When life gives her lemons, she makes wings

By Cheryl Wixson

When my Meyer’s lemon tree, heavy with fruit, started falling over and out of the pot, I knew it was time to harvest. With the daylight hours growing longer, the spindly branches were practically growing out the window, and new flower buds starting to form. This “tree,” at least 10 years old, spends summers outside on the deck, and then is wheeled into a sunny spot in the living room for winter.

Cheryl Wixson’s Meyer lemon tree produces six to nine lemons per year. CHERYL WIXSON PHOTO

Once the green knob of fruit is set, it slowly grows to lemon-size, and then gradually turns from green, to pale yellow, then a golden, orange-yellow hue. While one crop is ripening, the plant bursts forth with tiny-white and very fragrant blossoms and starts a second round. In the depth of winter, fresh citrus brightens the spirit and enlivens all types of food. We are fortunate to harvest six to nine lemons a year.

The latest issue of Bon Appetit magazine inspired me to prepare Lemon Chicken Wings. The wings are marinated in a zesty, bright, fresh lemon dressing, baked until crispy and golden brown in the oven and then tossed with a lemon-feta dressing.

Although often thought of as an appetizer food, chicken wings can be enjoyed as part of a nutritional meal. Who doesn’t love the crispy skin surrounding the melt-in-your-mouth flesh chewed from the bone? Because the wings need time for the flavors to “marry,” this recipe is easy to prepare in advance. A pan of lemon-infused chicken wings waiting in the refrigerator at dinnertime makes for a quick meal or snack. For the best flavor, marinate the wings for at least two hours or longer. The following recipe serves four for a meal and eight as an appetizer.

“When life gives you lemons, make lemonade” was a phrase coined by American author Dale Carnegie. Carnegie, author of the perennial bestseller “How to Win Friends and Influence People” (1936), developed courses in self-improvement and salesmanship. His saying is used to promote optimism and encourage people to work through their disadvantages or setbacks. In a metaphorical sense, it represents someone overcoming their hardships and even using their weaknesses as strengths.

In my book, when life gives me lemons, I’ll make wings!

Cheryl Wixson lives and cooks in Stonington. She welcomes food-related questions and comments at [email protected]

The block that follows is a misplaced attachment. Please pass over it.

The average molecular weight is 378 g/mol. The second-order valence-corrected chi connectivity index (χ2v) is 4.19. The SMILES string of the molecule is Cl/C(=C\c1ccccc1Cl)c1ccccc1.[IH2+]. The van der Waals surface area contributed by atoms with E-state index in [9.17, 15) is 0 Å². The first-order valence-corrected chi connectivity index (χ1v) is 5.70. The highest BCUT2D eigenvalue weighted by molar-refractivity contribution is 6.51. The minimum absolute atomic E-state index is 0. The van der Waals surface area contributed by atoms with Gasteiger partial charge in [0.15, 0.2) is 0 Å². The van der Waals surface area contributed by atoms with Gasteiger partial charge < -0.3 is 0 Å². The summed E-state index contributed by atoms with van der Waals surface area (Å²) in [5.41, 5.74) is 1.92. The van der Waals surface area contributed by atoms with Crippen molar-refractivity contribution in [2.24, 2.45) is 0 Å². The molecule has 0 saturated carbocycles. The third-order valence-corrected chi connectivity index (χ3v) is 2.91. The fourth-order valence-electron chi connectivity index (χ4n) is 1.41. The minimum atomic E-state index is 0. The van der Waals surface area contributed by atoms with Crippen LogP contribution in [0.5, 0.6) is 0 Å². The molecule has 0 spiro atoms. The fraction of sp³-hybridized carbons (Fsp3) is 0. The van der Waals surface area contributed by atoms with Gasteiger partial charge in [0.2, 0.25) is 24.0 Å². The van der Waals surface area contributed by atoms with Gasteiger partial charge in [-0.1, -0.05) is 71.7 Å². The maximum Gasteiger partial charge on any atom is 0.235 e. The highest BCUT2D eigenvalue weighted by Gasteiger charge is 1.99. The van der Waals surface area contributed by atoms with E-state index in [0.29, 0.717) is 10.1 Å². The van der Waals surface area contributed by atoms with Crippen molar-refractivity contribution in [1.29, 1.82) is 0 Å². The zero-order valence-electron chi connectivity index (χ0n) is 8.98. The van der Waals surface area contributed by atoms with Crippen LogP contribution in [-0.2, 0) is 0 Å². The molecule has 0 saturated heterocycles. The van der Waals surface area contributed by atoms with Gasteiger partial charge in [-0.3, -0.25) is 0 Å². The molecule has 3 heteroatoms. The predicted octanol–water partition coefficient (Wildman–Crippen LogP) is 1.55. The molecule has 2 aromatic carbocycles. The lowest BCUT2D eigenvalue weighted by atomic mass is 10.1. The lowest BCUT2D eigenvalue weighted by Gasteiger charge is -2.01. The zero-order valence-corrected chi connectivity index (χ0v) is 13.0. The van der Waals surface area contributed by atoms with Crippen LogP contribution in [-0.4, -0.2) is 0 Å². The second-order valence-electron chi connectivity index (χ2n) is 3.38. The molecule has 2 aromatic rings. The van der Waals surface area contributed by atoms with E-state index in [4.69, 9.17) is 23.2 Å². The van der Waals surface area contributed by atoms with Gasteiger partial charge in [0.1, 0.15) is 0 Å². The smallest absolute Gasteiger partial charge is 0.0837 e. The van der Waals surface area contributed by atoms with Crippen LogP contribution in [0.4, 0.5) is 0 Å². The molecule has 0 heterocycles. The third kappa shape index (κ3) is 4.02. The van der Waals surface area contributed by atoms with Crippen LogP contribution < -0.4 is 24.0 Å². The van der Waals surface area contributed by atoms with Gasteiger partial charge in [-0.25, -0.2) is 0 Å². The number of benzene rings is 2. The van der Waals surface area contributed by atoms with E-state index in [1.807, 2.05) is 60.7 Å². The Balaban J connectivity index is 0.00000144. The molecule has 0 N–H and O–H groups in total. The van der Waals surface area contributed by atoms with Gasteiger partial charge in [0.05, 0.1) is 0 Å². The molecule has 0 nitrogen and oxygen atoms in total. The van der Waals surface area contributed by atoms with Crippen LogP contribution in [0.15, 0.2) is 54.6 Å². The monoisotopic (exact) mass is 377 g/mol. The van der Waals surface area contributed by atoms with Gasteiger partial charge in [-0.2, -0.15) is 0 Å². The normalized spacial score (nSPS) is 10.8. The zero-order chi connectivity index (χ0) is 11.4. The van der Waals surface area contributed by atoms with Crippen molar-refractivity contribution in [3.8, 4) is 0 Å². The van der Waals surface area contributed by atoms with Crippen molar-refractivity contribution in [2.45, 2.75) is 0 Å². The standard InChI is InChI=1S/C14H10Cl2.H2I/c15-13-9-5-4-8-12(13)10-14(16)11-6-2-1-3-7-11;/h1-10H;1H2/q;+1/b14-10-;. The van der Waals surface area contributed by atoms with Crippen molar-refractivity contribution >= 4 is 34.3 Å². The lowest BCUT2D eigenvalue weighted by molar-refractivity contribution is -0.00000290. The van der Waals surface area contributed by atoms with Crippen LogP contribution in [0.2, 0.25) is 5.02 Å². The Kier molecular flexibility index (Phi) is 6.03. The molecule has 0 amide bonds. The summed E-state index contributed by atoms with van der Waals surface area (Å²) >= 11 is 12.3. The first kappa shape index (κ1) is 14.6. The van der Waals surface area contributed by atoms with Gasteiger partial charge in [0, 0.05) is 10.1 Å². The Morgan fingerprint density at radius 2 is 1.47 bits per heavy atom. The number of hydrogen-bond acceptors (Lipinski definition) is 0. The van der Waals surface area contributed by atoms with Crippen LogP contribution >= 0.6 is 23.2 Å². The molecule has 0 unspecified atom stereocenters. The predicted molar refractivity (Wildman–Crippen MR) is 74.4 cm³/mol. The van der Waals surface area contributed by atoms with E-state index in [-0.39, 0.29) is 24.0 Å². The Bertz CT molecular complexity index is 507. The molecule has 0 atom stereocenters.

Lemon Chicken Wings

Adapted from a recipe by Mashama Bailey

3 lbs. chicken wings

For the marinade:

Zest and juice of 1 lemon

6 garlic cloves, crushed

½ cup olive oil

1 Tbsp. freshly ground black pepper

2 tsps. sea salt

2 tsps. dried oregano


For the dressing:

½ cup olive oil

3 Tbsps. fresh lemon juice

1 tsp. finely chopped garlic

½ tsp. cayenne pepper

½ teaspoon freshly ground pepper

Sea salt

¼ cup chopped fresh parsley

3 oz. feta cheese, crumbled


Assemble ingredients and tools.

To prepare the marinade:

Grate the rind of the lemon and set aside. Cut the lemon in half and squeeze out the juice. Strain the seeds from the juice. Remove 3 tablespoons of the lemon juice and set aside.

In a small bowl or measure, whisk together the remaining lemon juice, ½ cup olive oil, lemon zest, black pepper, crush garlic cloves, salt and oregano.

Pour the marinade over the wings, tossing well to coat. Cover and marinate in the refrigerator for at least 2 hours or overnight.

To prepare the wings, Preheat the oven to 375 degrees F. Line a sheet pan with foil and then set on a wire rack. Arrange the wings on the rack, brushing well with the marinade. Bake the wings, turning occasionally, until nicely browned and crisp about 1 to 1¼ hours.

To serve the wings, whisk together the dressing ingredients including olive oil, reserved lemon juice, garlic, cayenne and black pepper. Season to taste with salt. Stir in the chopped parsley. Pour the dressing over the wings and crumble the feta and scatter on top.


Nutritional analysis per wing (approximate, varies): 246 calories, 24 grams protein, 2 grams carbohydrates, 16 grams fat, 489 mg. sodium, less than 1 gram fiber.




Cheryl Wixson
"Maine Dish" columnist Cheryl Wixson lives and cooks in Stonington. Her passion for organic Maine products led to the creation of her business, Cheryl Wixson's Kitchen. She welcomes food-related questions and comments at [email protected] or www.cherylwixsonskitchen.com.
Cheryl Wixson

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